Portrait of the perfect teacher

Portrait of the perfect teacher

What is the most enduring memory you have of your teacher? Was she an empathetic angel or unyielding tyrant? With Teacher’s Day round the corner, Sonali Bhatia, identifies some of the qualities that make a good teacher.

Think back for a minute on the teacher who you remember most fondly, from your school days. Your Science teacher, who brought the subject to life? The music teacher who trained you for an inter-school contest and wouldn’t let you feel nervous about facing a big audience? The art teacher who didn’t let the class laugh at you after you messed up a drawing ...?

What was it that made these teachers endearing or memorable? Let’s try to identify and put in words some of those intangible qualities that they possessed.

*Empathy: ‘This teacher understands me.’ Empathy means getting out of your own shoes and into someone else’s. It means really getting under the students’ skin — understanding what each girl or boy in your class is feeling.

That can be difficult, while trying to complete the portion in time for the examinations – but, if you are to rise above being a ‘good’ teacher to becoming a ‘great’ teacher, you need to acquire this quality. To me, it is the single most important quality in anyone who works with children. (And — in the long run, it may actually help you complete the portion in time, too — a lot of other problems get solved with a bit of empathy!)

*Justice: ‘This teacher is fair.’ Children are quick to spot partiality and injustice, and equally quick to appreciate reasonableness. I’ve heard male students say — “Miss X is the only teacher who scolds the girls as much as she scolds the boys!” The teacher concerned was happy to take that as a compliment, though it doesn’t sound like one! It is unfair to assume that a particular student is ‘good’ or ‘naughty’ just because of gender, or for any other reason. I believe that each situation should be looked at and dealt with individually, without the baggage of previous assumptions. Too often, teachers say, “This child always ...”  — filling in the blank with a theory about the child, not taking facts into account. It’s worth taking the time to delve a bit into a given situation, and not falling back on labels assigned to certain students.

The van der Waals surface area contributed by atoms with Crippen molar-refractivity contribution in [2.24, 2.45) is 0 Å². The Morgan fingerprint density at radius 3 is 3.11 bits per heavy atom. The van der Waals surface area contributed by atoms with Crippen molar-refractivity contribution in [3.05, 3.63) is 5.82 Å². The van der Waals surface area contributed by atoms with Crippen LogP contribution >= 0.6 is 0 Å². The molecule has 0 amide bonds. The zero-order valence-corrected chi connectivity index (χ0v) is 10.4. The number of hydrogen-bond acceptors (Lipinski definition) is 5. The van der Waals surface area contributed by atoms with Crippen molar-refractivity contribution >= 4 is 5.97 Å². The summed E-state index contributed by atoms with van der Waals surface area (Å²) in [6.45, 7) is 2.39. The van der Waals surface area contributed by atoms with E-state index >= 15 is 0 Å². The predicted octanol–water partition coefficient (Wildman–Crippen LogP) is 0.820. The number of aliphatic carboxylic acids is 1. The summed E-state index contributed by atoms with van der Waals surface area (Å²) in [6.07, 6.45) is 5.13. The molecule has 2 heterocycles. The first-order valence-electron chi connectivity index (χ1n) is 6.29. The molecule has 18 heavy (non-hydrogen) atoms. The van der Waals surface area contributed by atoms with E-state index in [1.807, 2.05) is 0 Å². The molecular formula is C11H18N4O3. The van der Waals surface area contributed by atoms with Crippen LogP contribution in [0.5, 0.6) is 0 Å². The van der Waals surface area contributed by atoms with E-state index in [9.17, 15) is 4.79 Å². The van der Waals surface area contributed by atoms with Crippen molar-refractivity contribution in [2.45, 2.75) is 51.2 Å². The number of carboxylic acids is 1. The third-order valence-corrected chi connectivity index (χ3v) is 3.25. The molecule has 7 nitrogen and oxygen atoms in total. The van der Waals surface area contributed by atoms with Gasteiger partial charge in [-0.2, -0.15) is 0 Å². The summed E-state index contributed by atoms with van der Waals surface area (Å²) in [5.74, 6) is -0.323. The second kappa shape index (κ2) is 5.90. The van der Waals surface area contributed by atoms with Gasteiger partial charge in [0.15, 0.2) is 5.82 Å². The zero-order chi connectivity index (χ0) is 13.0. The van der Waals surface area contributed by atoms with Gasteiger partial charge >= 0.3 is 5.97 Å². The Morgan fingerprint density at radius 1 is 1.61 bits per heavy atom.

*Passion for the subject: ‘If this teacher can love the subject so much, so can I!’ Passion is something that goes beyond knowledge or educational degrees. It is a deep love for the subject, a white-hot excitement that, in turn, kindles the spark in your students. I love to read, so when I talk about books, this enthusiasm shows in my face, is heard in my voice. I don’t have to put it on, it just happens naturally. From the responses I’ve had from parents, teachers and students, I know that my keenness is contagious. If you’re too bogged down with the day to day nitty-gritties of teaching, step back for a moment and remember why you decided to teach this subject in the first place. Bring the passion back into your profession.

*Preparation: ‘This teacher is organised.’ Prepare. Prepare. Prepare. No matter how many times you have taught the chapter before, no matter how well you know the subject, no matter which class you are teaching. Prepare for each lesson thoroughly. It increases your confidence and makes you more efficient — and it shows students that you care enough about them to work hard for them.

*Humility: ‘This teacher admits to making a mistake.’ Teachers are always playing a role — that of the one in charge, of the one who knows everything, of the one who has all the answers. In fact, teachers are human. Teachers cannot possibly know everything there is to be known about any topic whatsoever! They cannot possibly have an immediate answer to every question asked! It helps to admit to being human — admit it to yourself and to your students. By this, I don’t mean losing control. It is possible to stay in control while admitting to an error, or to a gap in knowledge. When done genuinely and naturally, this does not reduce the respect for the teacher, it actually enhances it.

*Being a student yourself: ‘This teacher is always learning.’ The day you stop learning is the day you stop being a good teacher. Learn something new every day — from your family, friends, colleagues, and from those who can teach you the most — your students. When you get the opportunity, go for formal training programmes or seminars, or take up a correspondence course in anything that catches your fancy. This will help you be a creative, innovative teacher — and it will help you to empathise with your students, since you are one yourself!

*Practise what you preach: ‘This teacher models the expected behaviour.’ Clichéd, but true. Students imitate what you do. If you’d like them to be polite to you, you need to be polite to them. If you’d like them to keep their promises to you, you need to keep your promises to them. They’ll do as you do.

Above all — remember to enjoy yourself in class — teaching is fun! Your chosen subject is your passion, and children are the best people in the world to be with!

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